World governing body raise some concerns ahead of the October 17-November 8 event, yet they insist any problems will be eradicated in time for the tournament, reports John McAuley.
UAE football stadiums get green light ahead of U17 World Cup
DUBAI // Fifa remains optimistic the upcoming Under 17 World Cup will be an operational success, however the world governing body warned there is still work to be done before the tournament kicks off this month.
Fifa’s inspection team on Tuesday completed its final assessment of the six venues chosen to stage the three-week event, with Dubai’s Rashid Stadium the last of the sites examined.
Their visit marked the culmination of months of endeavour by the Local Organising Committee (LOC) and the respective football clubs in ensuring the stadia meet the competition’s strict requirements. With only eight days until hosts UAE open the tournament against Honduras, Fifa said it was not completely satisfied.
“For the most part it’s been positive,” said Inaki Alvarez, Fifa’s deputy director of competitions. “But there are certain areas we’re concerned about, so we need to maintain a sense of urgency until the final days. This is where our focus is now.”
Alvarez said all six host venues – Abu Dhabi’s Mohammed bin Zayed Stadium, Dubai’s Rashid Stadium, the Sheikh Khalifa International Stadium in Al Ain, Sharjah Stadium and one each in Ras Al Khaimah and Fujairah – require some finessing, from the preparation of training pitches to the installation of IT infrastructure. He did concede, though, that these are not typically in place until the days leading up to a tournament.
With 24 international teams competing across 52 matches, Fifa will provide a 200-strong team to work alongside the LOC. Alvarez, who has 10 years experience in the management of various Fifa events, praised the extensive exertions of the local organisers, saying he noticed a tangible realisation among the committee that they must continue to concentrate on delivering an effective tournament.
“The LOC have been very cooperative, very helpful at the highest levels, so we’re working together now,” Alvarez said. “We’re completely engaged. It’s no longer ‘Fifa’ or ‘LOC’, it’s ‘us’.
“There’s good communication. They’re very responsive. The UAE’s very experienced – it’s hosted many World Cups already – so they know what to do and what needs to be done.”
Alvarez expects each site to be “100 per cent complete” within the next three to five days, in preparation for the arrival of Fifa’s delegates later this week. The teams arrive from Sunday.
When asked if he is fully confident any problems would be eradicated in time for the tournament, Alvarez said: “They must be. The things we’re concerned about won’t affect us operationally. The teams will come, the referees will come, there’ll be winners and losers and so on. I’m not worried about that.
“Of course, whenever you apply something new there’s risk and we accept that risk. But that doesn’t mean you don’t do it. You accept the risk, try to mitigate the possible consequences or the things that can happen to prevent you from achieving your goals, and you approach it in a professional way.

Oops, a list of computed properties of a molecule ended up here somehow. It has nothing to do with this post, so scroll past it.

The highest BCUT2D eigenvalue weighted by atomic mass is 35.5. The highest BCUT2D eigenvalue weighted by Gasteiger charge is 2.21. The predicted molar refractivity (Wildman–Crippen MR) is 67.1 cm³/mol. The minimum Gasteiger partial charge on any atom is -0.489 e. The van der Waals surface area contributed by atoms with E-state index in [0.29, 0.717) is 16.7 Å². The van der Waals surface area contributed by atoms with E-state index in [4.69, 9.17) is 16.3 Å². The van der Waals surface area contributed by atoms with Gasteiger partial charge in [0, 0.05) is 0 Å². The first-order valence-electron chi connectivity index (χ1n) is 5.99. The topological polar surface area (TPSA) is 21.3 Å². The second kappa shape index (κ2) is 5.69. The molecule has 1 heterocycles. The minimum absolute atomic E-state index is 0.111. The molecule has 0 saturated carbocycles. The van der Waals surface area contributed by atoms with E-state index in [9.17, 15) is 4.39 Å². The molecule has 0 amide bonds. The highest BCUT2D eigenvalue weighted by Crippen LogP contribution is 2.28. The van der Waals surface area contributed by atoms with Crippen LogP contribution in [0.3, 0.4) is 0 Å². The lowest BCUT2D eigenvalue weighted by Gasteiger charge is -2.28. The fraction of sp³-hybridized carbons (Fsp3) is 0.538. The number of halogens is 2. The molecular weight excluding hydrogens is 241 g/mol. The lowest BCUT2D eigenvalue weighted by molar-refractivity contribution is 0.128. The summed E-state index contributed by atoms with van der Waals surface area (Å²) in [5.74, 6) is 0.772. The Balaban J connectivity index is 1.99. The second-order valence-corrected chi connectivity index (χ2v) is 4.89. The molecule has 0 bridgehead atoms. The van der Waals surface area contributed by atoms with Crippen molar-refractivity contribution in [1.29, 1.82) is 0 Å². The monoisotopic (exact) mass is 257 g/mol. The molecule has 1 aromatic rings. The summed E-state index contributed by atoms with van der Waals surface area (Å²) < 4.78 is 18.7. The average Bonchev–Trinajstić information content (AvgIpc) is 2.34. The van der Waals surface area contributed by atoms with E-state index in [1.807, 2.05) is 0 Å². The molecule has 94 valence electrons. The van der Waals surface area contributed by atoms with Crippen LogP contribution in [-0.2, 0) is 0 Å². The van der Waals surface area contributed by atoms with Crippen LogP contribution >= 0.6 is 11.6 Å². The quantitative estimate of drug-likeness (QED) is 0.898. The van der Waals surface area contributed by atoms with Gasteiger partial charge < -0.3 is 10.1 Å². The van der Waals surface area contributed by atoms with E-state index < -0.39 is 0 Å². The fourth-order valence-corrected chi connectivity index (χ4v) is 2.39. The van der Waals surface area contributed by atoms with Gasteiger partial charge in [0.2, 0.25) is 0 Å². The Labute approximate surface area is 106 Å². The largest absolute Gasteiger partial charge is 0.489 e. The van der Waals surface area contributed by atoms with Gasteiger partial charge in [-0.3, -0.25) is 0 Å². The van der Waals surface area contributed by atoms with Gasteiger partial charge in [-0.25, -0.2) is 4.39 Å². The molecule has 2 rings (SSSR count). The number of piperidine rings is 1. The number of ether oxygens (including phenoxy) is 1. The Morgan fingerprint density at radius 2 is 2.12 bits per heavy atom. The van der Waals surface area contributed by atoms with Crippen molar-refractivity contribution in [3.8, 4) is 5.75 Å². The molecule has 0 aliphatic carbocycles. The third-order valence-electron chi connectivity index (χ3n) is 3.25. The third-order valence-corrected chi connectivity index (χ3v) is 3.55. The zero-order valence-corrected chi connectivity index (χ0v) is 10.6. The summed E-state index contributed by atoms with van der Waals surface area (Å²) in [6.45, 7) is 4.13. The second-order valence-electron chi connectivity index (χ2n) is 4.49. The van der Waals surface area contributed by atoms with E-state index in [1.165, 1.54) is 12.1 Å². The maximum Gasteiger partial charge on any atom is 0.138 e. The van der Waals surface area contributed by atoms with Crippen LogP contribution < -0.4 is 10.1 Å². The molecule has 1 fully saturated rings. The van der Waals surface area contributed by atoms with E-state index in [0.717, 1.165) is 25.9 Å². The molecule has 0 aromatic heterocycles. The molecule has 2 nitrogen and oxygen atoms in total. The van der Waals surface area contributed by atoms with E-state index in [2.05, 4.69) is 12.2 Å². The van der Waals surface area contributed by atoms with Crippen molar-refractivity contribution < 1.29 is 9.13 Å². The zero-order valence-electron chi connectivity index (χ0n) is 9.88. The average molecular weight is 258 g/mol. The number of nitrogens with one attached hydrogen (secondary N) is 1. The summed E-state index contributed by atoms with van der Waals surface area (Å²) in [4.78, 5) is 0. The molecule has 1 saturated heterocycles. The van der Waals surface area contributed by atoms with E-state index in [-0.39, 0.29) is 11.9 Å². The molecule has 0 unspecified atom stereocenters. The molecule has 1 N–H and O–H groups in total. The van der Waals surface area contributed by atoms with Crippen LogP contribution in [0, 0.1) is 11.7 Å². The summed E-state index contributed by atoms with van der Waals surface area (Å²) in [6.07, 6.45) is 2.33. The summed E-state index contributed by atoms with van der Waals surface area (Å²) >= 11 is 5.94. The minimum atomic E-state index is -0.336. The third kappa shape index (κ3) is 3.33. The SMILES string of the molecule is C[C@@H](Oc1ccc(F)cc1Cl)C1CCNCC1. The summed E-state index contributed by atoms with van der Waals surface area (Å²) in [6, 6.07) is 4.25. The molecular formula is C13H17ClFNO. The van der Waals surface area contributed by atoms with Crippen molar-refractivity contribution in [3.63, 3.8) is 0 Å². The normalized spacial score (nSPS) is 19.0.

“What’s being done is as best as can be done. You always wish you have more time or more money, which is normal, but I firmly believe what can be done is being done.”
‘Everyone’s out spreading the word’
The organisers are also confident they will be able to attract fans to the tournament.
The LOC is working with Fifa to ensure the October 17-November 8 event is well supported, with the world governing body implementing a “multidimensional” approach to connect with football fans across the Emirates via traditional media platforms and social media.
Various on-site activities, such as fan zones and a trophy tour, have also raised awareness.
Fifa said it is integral to create an understanding among fans of what the U17 experience entails, especially as the competition showcases players who are not yet household names.
“We’re looking for people who see a real value in coming to the stadiums,” said Inaki Alvarez, Fifa’s director of competitions. “It’s a celebration of family, youth football and the future legends on display. We want people in the stadium who really want to be there.
“Everyone’s out spreading the word; everybody’s involved from the highest level. We’re all cognisant that we have to do our part. Hopefully the people respond.”
While specific ticket sales were not disclosed, organisers said the level of response has been encouraging, with Abu Dhabi – the UAE national team’s base – the most popular host city.
“There are still a lot of question marks,” Alvarez said. “I’ve been out as much as I can, in every city mixing with groups of young people as best I can, shaking hands and trying to communicate and share the message: ‘you’re an important part of this process and we hope you come.’”